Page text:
Stop Using Behavior Charts

Stop Using Behavior Charts; Removing the Stumbling Block

In Ditch the Clips (Stop Using Behavior Charts Part 1), I shared how much I dislike traditional classroom behavior charts. I believe they do absolutely nothing to model and support appropriate student behavior.

It’s worth taking a look at the responses to that post:
“I have to disagree that clip systems are 'always' harmful and shaming to students. I use it in my classroom. All students begin the day on green (middle of the chart) and throughout the day, they can clip up or down depending on the choices they make. It is NEVER used to punish “mistakes”.

Shall I follow this teacher into the faculty room for lunch? Let’s say she’s having a particularly tough day. Maybe she cuts off a colleague in the middle of a conversation or snaps at someone trying to hand her something. I go to the chart and move her clip (or expect her to do it) down from green. She won’t feel embarrassed or shamed by this? I don’t buy it. Not a punishment? That’s exactly what it is.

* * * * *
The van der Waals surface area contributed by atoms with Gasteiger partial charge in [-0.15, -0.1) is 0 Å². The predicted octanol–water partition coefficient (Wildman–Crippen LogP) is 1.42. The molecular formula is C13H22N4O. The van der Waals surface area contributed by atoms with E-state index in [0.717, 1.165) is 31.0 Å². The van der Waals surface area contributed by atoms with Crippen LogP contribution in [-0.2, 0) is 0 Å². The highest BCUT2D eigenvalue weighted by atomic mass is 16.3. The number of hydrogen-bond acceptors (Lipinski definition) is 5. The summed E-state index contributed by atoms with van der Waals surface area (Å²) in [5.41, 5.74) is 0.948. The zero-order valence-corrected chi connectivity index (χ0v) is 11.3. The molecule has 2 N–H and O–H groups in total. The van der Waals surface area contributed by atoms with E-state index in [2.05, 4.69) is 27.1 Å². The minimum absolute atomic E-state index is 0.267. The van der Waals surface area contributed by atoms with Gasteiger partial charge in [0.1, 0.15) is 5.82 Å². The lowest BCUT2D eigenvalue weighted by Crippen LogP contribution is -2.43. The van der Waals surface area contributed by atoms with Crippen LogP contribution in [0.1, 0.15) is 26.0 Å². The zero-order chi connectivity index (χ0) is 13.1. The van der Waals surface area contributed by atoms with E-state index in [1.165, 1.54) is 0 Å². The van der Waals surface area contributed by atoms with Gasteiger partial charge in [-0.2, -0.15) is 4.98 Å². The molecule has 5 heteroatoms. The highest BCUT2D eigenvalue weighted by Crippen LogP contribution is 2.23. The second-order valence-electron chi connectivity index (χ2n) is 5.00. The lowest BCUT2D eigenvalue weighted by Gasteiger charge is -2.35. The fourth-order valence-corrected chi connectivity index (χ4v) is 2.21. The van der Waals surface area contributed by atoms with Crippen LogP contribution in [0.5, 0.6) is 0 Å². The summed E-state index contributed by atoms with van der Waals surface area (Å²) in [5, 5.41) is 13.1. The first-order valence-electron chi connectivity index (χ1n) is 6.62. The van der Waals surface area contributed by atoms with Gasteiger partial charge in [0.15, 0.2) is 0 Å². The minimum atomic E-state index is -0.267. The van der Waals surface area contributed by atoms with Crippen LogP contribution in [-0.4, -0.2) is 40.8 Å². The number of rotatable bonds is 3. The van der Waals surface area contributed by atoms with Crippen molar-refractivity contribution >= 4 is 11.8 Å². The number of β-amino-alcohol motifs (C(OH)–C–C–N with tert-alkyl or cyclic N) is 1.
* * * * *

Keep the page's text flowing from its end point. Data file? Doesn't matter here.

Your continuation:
It’s Time to Forgive Yourself and Move Forward

Forgive Yourself and Move Forward; Lisa Friedman, Removing the Stumbling Block

If you read a lot of blogs, particularly those focused on disability inclusion, it may seem like there are a lot of “shoulds”. This is how you should treat people with disabilities, this is how you should speak about people with disabilities, this is how you should teach and include people with disabilities.

Maybe you read these “shoulds” and they spark within you an idea of a possibility and you are inspired to make a change. Or maybe you read them and find yourself feeling guilty. When I write, my goal is to get you thinking. I hope I lead you to think about what is possible

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